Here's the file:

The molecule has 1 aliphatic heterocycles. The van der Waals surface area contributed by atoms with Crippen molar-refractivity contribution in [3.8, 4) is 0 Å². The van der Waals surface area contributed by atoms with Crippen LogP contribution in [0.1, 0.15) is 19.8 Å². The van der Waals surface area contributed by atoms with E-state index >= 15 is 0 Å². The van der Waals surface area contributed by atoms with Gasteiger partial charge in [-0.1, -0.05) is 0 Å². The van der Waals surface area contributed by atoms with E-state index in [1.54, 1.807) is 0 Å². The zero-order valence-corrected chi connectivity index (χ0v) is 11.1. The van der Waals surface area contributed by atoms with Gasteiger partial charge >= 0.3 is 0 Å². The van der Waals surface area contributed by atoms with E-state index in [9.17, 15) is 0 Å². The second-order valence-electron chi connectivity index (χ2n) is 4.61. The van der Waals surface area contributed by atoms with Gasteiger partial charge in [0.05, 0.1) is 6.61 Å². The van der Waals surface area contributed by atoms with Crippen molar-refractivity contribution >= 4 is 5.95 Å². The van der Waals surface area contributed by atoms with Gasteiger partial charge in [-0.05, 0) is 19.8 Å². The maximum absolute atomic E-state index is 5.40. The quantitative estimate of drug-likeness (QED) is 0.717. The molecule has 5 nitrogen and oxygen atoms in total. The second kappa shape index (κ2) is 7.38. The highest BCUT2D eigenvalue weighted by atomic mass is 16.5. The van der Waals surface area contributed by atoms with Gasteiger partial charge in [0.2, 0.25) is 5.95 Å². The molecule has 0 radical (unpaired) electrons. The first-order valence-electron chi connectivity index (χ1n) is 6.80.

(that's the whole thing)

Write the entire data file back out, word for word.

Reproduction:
The molecule has 1 aliphatic heterocycles. The van der Waals surface area contributed by atoms with Crippen molar-refractivity contribution in [3.8, 4) is 0 Å². The van der Waals surface area contributed by atoms with Crippen LogP contribution in [0.1, 0.15) is 19.8 Å². The van der Waals surface area contributed by atoms with E-state index >= 15 is 0 Å². The van der Waals surface area contributed by atoms with Gasteiger partial charge in [-0.1, -0.05) is 0 Å². The van der Waals surface area contributed by atoms with E-state index in [1.54, 1.807) is 0 Å². The zero-order valence-corrected chi connectivity index (χ0v) is 11.1. The van der Waals surface area contributed by atoms with Gasteiger partial charge >= 0.3 is 0 Å². The van der Waals surface area contributed by atoms with E-state index in [9.17, 15) is 0 Å². The second-order valence-electron chi connectivity index (χ2n) is 4.61. The van der Waals surface area contributed by atoms with Gasteiger partial charge in [0.05, 0.1) is 6.61 Å². The van der Waals surface area contributed by atoms with Crippen molar-refractivity contribution >= 4 is 5.95 Å². The van der Waals surface area contributed by atoms with Gasteiger partial charge in [-0.05, 0) is 19.8 Å². The maximum absolute atomic E-state index is 5.40. The quantitative estimate of drug-likeness (QED) is 0.717. The molecule has 5 nitrogen and oxygen atoms in total. The second kappa shape index (κ2) is 7.38. The highest BCUT2D eigenvalue weighted by atomic mass is 16.5. The van der Waals surface area contributed by atoms with Gasteiger partial charge in [0.2, 0.25) is 5.95 Å². The molecule has 0 radical (unpaired) electrons. The first-order valence-electron chi connectivity index (χ1n) is 6.80.